VATICAN CITY (AP) — Pope Francis’ sex abuse commission has begun an important new phase of its work: Bringing the expertise of its members to bishops’ conferences in the developing world that have long lagged behind Anglophone countries in crafting guidelines to prevent abuse and care for survivors.
In August, three members of the commission held a three-day workshop with 76 of the 92 Filipino bishops. Next month, the head of the commission, Cardinal Sean O’Malley, and two other commission members will conduct a similar workshop for the Central American bishops’ conference.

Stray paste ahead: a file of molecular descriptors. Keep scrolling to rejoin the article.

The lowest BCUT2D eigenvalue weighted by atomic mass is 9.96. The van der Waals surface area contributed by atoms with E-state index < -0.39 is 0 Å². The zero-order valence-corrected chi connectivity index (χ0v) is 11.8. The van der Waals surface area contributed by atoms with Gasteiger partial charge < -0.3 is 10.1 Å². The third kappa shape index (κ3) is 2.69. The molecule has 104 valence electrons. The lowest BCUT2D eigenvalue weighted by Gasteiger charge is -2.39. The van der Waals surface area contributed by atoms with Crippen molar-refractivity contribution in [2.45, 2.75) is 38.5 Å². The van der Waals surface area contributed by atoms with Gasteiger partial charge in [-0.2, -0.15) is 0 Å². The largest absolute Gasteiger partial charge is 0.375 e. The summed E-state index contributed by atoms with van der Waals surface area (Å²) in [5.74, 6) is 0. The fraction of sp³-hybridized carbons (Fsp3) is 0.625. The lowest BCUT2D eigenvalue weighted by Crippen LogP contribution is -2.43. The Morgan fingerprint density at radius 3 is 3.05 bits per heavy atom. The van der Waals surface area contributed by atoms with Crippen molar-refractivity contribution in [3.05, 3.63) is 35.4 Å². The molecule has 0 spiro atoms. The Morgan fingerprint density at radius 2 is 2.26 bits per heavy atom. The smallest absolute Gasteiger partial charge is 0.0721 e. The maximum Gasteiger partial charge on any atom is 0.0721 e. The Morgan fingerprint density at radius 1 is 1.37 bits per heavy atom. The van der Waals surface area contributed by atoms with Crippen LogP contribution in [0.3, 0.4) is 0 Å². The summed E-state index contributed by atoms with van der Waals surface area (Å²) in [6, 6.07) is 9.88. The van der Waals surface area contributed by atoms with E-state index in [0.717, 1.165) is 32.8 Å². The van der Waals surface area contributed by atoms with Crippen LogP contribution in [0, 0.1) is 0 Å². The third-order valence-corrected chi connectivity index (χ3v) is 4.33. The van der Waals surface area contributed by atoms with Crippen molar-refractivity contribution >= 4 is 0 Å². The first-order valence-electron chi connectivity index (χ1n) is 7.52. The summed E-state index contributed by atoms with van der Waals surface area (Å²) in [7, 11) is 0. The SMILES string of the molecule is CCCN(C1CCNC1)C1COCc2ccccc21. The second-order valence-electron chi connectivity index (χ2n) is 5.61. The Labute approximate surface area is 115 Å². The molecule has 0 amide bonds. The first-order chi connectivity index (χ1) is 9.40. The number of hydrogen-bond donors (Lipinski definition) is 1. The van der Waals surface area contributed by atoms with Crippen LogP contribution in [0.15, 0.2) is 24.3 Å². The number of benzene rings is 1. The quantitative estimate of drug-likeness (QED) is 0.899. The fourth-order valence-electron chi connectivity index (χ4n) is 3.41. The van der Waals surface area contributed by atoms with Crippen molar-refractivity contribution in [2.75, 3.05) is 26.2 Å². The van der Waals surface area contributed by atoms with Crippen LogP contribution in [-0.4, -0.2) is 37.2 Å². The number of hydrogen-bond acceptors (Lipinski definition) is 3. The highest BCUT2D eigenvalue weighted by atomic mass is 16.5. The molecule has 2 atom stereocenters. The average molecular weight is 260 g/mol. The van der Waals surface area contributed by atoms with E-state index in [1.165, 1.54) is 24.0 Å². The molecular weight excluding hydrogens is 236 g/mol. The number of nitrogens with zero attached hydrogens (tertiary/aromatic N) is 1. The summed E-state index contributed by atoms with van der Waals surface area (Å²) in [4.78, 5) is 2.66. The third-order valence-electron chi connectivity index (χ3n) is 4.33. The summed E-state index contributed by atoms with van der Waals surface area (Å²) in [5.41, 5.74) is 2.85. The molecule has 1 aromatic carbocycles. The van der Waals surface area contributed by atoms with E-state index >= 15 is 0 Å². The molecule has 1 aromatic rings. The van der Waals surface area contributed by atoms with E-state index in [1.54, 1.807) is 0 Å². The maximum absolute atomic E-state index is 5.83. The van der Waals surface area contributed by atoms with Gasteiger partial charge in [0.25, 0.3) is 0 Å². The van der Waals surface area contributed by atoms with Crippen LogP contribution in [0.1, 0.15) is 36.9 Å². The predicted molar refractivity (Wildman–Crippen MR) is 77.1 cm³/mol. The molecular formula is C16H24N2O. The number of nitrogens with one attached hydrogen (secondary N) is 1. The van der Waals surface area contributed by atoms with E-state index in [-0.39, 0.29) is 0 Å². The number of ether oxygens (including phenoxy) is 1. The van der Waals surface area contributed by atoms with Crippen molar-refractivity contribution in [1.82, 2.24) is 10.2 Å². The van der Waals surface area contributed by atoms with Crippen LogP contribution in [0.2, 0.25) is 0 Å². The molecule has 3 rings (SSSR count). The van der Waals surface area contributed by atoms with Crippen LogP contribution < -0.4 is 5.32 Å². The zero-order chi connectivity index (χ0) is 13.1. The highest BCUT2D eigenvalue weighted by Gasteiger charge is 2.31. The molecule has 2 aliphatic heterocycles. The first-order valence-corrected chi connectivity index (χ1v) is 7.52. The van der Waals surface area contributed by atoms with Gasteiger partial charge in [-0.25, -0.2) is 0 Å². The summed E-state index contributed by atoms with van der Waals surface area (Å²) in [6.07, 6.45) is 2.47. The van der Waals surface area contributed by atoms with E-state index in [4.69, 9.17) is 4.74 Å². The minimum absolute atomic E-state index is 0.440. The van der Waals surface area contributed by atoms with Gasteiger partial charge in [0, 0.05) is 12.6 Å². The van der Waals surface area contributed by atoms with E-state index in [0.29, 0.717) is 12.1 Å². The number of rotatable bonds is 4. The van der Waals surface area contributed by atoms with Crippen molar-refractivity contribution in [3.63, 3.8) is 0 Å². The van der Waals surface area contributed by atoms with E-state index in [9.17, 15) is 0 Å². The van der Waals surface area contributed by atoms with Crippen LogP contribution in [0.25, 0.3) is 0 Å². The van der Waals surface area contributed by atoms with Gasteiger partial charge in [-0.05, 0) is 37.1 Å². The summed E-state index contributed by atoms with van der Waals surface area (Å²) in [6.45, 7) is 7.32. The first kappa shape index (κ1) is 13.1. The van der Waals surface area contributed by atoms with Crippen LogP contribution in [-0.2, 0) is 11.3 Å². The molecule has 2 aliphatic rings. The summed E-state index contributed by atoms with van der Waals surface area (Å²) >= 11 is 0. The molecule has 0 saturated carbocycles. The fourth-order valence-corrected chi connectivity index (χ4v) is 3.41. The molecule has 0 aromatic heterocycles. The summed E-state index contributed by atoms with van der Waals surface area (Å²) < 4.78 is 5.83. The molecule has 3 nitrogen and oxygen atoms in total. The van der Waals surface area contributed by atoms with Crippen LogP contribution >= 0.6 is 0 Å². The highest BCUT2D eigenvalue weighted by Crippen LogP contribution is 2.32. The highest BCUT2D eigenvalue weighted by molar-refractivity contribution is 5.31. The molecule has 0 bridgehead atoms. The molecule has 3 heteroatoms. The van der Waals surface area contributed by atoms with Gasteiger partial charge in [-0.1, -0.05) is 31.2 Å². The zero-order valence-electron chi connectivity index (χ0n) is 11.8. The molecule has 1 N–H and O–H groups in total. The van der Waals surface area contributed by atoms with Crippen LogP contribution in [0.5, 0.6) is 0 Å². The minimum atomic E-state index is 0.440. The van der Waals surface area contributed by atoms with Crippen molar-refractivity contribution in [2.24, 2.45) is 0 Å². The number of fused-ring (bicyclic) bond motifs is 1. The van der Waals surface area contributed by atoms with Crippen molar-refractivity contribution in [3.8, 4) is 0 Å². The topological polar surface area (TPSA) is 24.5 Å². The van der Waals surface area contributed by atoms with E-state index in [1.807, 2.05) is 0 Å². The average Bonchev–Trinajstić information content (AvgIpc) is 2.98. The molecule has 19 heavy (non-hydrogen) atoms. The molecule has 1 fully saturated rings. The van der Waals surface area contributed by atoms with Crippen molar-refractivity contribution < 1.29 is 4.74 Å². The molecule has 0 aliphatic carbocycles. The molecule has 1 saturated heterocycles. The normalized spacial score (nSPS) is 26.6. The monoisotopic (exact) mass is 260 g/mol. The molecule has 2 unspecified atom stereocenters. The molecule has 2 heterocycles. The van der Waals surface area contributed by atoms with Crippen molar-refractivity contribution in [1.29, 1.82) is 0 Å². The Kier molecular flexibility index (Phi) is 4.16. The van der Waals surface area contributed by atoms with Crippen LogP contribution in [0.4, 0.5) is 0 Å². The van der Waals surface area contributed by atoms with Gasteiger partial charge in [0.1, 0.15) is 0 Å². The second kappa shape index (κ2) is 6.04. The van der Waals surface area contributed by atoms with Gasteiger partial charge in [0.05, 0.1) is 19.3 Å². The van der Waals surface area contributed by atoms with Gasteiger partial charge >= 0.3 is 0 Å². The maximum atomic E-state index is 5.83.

In both cases, officials said Monday, the bishops asked the commission for help — an important development given that bishops have long been criticized for failing to sanction abusive priests out of fear of protecting the church and preventing scandal.
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